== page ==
- The Washington Times - Thursday, June 26, 2003

LONDON — Yes, I have flown off to London. After Washington’s rainiest spring in memory followed by summer heat, I could say I have fled to London for the exquisite climate. It is sunny here, dry and graced by a cool breeze. Yet it is not that the weather in London is more pleasant than the weather in Washington. I flew over for a wedding, and after the wedding I shall fly on to Spain. In both places I shall espy what the locals are up to.

Here the news is sobering. This week the British military suffered its worst casualties in Iraq since arriving. All the newspapers’ lead stories are about the six British military policemen killed and the eight soldiers injured in two attacks on Tuesday. The tone is grim, but there is no sign of panic. The conservative papers call for discovering the whereabouts of Saddam Hussein and his sons, arguing that only by assuring the Iraqis the tyrant is impotent can coalition forces expect the Iraqis to cooperate in establishing civic order and government. The left offers no suggestions, just more whining and fond hopes. Says the Guardian with its usual huffy affirmation, “What is needed is a coherent plan to hand back Iraq to the Iraqis rather than the limping measures taken so far.” Here, here for a coherent plan. But you can be sure that if the “coherent plan” issues from Washington, the Guardian will see only “limping measures.” Yet once we have the sobering reports from Iraq behind us, the London news is more amusing. The media reports that Russian President Vladimir Putin is being given a “czarist” welcome by the queen, as well he should. His four-day visit to London is the first state visit by a Russian since Czar Alexander II in 1874. Mrs. Putin arrived in a dress dowdier than anything worn by a British monarch since Queen Victoria. And the similarities do not end there. President Putin arrived 15 minutes late for his state visit with the queen. Czar Alexander arrived much later in 1874, his imperial yacht Derjava having run aground off the British coast, thus causing him to miss the tide and arrive at his state dinner hours after the gaudy affair commenced.

The British government has fortified Mr. Putin’s security in light of an embarrassing event that immediately preceded his arrival. A gate crasher, comedian Aaron Barschak, eluded security at Prince William’s 21st birthday and rushed up to kiss the prince on both cheeks. Worse, the gate crasher was not attired in a conservative British suit but in the unmistakable rags of an Osama bin Laden. Members of Parliament are demanding an explanation from the police for the security breach, and the Labor-dominated body is engaged in other more traditional left-wing deliberations as well. Two parliamentary committees have denounced spanking. The committees, both heavily left-wing Laborite, made it clear their opposition to spanking refers to parents spanking their children. The committee members, being Laborite, presumably have nothing against spanking between consenting adults and might even encourage it.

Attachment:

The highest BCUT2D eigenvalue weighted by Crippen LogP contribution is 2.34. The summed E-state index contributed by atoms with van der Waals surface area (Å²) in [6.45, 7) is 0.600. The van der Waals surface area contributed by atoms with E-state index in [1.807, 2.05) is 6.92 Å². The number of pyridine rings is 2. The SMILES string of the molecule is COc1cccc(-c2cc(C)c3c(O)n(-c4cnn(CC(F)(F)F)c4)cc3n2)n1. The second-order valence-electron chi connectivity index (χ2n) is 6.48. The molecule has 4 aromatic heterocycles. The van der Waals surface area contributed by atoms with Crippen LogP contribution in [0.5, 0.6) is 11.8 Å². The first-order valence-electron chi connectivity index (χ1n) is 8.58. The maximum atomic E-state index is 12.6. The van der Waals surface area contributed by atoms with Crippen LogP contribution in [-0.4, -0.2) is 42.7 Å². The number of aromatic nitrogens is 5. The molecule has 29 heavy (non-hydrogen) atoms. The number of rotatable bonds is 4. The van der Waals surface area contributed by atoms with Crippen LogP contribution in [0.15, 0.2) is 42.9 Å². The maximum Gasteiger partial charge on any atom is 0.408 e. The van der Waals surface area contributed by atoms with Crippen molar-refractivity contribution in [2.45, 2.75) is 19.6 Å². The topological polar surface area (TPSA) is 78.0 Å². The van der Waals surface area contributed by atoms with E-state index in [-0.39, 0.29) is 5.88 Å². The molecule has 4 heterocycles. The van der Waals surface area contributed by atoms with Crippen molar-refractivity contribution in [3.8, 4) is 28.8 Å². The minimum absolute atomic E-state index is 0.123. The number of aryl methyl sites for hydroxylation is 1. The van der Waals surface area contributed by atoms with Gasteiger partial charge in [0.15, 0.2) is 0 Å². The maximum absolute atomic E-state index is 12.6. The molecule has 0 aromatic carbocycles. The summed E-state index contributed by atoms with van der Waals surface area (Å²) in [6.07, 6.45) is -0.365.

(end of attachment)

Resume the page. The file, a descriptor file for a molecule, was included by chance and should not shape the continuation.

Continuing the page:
London this week offers other amusing stories. There is the report in the Daily Telegraph that Andrew Stapley, a chemical engineer at Loughborough University has created a scientific recipe for the “perfect cup of tea.” The story appears next to a picture of one of Britain’s most famous tea drinkers, left-wing politician Tony Benn, who, says the Telegraph, “drinks a pint of tea an hour.” He is silhouetted holding his tea cup and puffing on a pipe, a dispensation allowed a lefty who has stood for every lunatic-left proposal since Karl Marx adopted the Nazarene’s miracle of the loaves and fishes as sound economic policy for the state.

That story was not reported as a scientific story despite Dr. Stapley’s scientific findings, but the story of the smelly socks was. Yes, the Telegraph’s science editor reports “smelly socks could one day be just a nasty memory thanks to nanotechnology.” Apparently a scientist in South Korea has developed a fiber that kills bacteria and thus is a promising “weapon against malodorous feet.” The British press is famous for stories like that, and when I read it I had a good laugh. Yet I would not think the smelly foot problem was that great in London. Everywhere I go there seems to be soap.

R. Emmett Tyrrell Jr. is the editor in chief of the American Spectator, a contributing editor to the New York Sun, and an adjunct fellow at the Hudson Institute.

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